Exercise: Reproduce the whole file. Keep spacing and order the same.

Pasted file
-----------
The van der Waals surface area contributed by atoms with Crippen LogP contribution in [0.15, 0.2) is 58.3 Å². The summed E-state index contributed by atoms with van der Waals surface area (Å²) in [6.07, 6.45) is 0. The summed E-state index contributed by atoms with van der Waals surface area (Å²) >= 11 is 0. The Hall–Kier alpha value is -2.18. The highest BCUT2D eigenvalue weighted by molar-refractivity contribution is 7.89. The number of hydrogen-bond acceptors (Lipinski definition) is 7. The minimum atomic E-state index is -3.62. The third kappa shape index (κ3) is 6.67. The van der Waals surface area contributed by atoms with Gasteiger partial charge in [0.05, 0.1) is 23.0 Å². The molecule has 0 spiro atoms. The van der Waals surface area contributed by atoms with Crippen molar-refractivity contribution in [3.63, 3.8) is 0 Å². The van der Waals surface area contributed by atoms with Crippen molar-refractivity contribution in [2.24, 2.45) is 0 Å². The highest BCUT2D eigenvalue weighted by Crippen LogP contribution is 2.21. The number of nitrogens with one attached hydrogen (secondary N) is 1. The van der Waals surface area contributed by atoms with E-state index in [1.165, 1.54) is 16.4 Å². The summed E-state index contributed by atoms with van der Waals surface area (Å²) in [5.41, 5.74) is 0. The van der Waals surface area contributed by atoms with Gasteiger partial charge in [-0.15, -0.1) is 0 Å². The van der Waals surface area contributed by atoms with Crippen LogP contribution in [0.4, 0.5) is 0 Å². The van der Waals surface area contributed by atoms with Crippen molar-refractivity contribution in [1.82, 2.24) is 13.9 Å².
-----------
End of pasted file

The van der Waals surface area contributed by atoms with Crippen LogP contribution in [0.15, 0.2) is 58.3 Å². The summed E-state index contributed by atoms with van der Waals surface area (Å²) in [6.07, 6.45) is 0. The summed E-state index contributed by atoms with van der Waals surface area (Å²) >= 11 is 0. The Hall–Kier alpha value is -2.18. The highest BCUT2D eigenvalue weighted by molar-refractivity contribution is 7.89. The number of hydrogen-bond acceptors (Lipinski definition) is 7. The minimum atomic E-state index is -3.62. The third kappa shape index (κ3) is 6.67. The van der Waals surface area contributed by atoms with Gasteiger partial charge in [0.05, 0.1) is 23.0 Å². The molecule has 0 spiro atoms. The van der Waals surface area contributed by atoms with Crippen molar-refractivity contribution in [3.63, 3.8) is 0 Å². The van der Waals surface area contributed by atoms with Crippen molar-refractivity contribution in [2.24, 2.45) is 0 Å². The highest BCUT2D eigenvalue weighted by Crippen LogP contribution is 2.21. The number of nitrogens with one attached hydrogen (secondary N) is 1. The van der Waals surface area contributed by atoms with E-state index in [1.165, 1.54) is 16.4 Å². The summed E-state index contributed by atoms with van der Waals surface area (Å²) in [5.41, 5.74) is 0. The van der Waals surface area contributed by atoms with Gasteiger partial charge in [-0.15, -0.1) is 0 Å². The van der Waals surface area contributed by atoms with Crippen LogP contribution in [0.4, 0.5) is 0 Å². The van der Waals surface area contributed by atoms with Crippen molar-refractivity contribution in [1.82, 2.24) is 13.9 Å².